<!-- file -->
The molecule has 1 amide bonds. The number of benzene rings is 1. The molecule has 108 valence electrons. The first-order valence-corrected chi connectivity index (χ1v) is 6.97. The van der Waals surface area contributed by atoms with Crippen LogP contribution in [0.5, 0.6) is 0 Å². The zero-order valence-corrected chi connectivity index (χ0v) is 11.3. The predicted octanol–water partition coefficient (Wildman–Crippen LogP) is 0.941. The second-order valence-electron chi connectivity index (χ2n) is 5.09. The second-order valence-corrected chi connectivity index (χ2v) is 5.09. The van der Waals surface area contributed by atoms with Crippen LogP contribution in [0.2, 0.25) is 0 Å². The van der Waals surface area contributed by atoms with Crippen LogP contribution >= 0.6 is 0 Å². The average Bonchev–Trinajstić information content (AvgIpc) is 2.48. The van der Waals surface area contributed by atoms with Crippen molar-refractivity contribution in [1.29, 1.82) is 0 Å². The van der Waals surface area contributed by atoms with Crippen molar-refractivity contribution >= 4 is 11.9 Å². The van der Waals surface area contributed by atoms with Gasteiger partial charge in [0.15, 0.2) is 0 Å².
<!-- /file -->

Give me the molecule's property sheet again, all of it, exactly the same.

The molecule has 1 amide bonds. The number of benzene rings is 1. The molecule has 108 valence electrons. The first-order valence-corrected chi connectivity index (χ1v) is 6.97. The van der Waals surface area contributed by atoms with Crippen LogP contribution in [0.5, 0.6) is 0 Å². The zero-order valence-corrected chi connectivity index (χ0v) is 11.3. The predicted octanol–water partition coefficient (Wildman–Crippen LogP) is 0.941. The second-order valence-electron chi connectivity index (χ2n) is 5.09. The second-order valence-corrected chi connectivity index (χ2v) is 5.09. The van der Waals surface area contributed by atoms with Crippen LogP contribution in [0.2, 0.25) is 0 Å². The van der Waals surface area contributed by atoms with Crippen LogP contribution >= 0.6 is 0 Å². The average Bonchev–Trinajstić information content (AvgIpc) is 2.48. The van der Waals surface area contributed by atoms with Crippen molar-refractivity contribution in [1.29, 1.82) is 0 Å². The van der Waals surface area contributed by atoms with Crippen molar-refractivity contribution >= 4 is 11.9 Å². The van der Waals surface area contributed by atoms with Gasteiger partial charge in [0.15, 0.2) is 0 Å².